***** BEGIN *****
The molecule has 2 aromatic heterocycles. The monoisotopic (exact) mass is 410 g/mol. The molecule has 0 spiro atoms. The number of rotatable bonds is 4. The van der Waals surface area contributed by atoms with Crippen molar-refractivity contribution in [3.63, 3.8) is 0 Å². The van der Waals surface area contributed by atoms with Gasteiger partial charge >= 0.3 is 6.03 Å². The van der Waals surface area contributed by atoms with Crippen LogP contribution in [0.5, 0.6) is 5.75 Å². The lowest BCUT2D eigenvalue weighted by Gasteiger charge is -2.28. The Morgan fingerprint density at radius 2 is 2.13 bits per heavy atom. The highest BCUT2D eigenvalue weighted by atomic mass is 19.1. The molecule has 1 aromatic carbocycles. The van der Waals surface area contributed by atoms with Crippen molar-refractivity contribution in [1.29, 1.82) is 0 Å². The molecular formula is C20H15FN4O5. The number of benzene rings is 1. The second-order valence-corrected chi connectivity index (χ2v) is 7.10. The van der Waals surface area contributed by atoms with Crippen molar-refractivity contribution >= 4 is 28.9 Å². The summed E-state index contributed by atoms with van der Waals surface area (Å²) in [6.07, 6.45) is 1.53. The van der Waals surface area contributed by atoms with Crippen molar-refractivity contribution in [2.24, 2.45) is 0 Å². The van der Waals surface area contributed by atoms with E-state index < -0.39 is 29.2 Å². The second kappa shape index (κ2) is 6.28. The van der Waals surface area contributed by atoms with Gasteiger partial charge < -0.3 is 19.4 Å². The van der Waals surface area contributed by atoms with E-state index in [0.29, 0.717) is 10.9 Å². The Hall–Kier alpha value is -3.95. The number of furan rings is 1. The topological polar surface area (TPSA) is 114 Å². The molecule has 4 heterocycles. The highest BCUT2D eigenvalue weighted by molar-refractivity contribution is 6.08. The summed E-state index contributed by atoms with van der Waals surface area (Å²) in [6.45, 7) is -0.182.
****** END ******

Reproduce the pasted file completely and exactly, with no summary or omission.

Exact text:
The molecule has 2 aromatic heterocycles. The monoisotopic (exact) mass is 410 g/mol. The molecule has 0 spiro atoms. The number of rotatable bonds is 4. The van der Waals surface area contributed by atoms with Crippen molar-refractivity contribution in [3.63, 3.8) is 0 Å². The van der Waals surface area contributed by atoms with Gasteiger partial charge >= 0.3 is 6.03 Å². The van der Waals surface area contributed by atoms with Crippen LogP contribution in [0.5, 0.6) is 5.75 Å². The lowest BCUT2D eigenvalue weighted by Gasteiger charge is -2.28. The Morgan fingerprint density at radius 2 is 2.13 bits per heavy atom. The highest BCUT2D eigenvalue weighted by atomic mass is 19.1. The molecule has 1 aromatic carbocycles. The van der Waals surface area contributed by atoms with Crippen molar-refractivity contribution in [1.29, 1.82) is 0 Å². The molecular formula is C20H15FN4O5. The number of benzene rings is 1. The second-order valence-corrected chi connectivity index (χ2v) is 7.10. The van der Waals surface area contributed by atoms with Crippen molar-refractivity contribution >= 4 is 28.9 Å². The summed E-state index contributed by atoms with van der Waals surface area (Å²) in [6.07, 6.45) is 1.53. The van der Waals surface area contributed by atoms with Crippen molar-refractivity contribution in [2.24, 2.45) is 0 Å². The van der Waals surface area contributed by atoms with E-state index < -0.39 is 29.2 Å². The second kappa shape index (κ2) is 6.28. The van der Waals surface area contributed by atoms with Gasteiger partial charge < -0.3 is 19.4 Å². The van der Waals surface area contributed by atoms with E-state index in [0.29, 0.717) is 10.9 Å². The Hall–Kier alpha value is -3.95. The number of furan rings is 1. The topological polar surface area (TPSA) is 114 Å². The molecule has 4 heterocycles. The highest BCUT2D eigenvalue weighted by molar-refractivity contribution is 6.08. The summed E-state index contributed by atoms with van der Waals surface area (Å²) in [6.45, 7) is -0.182.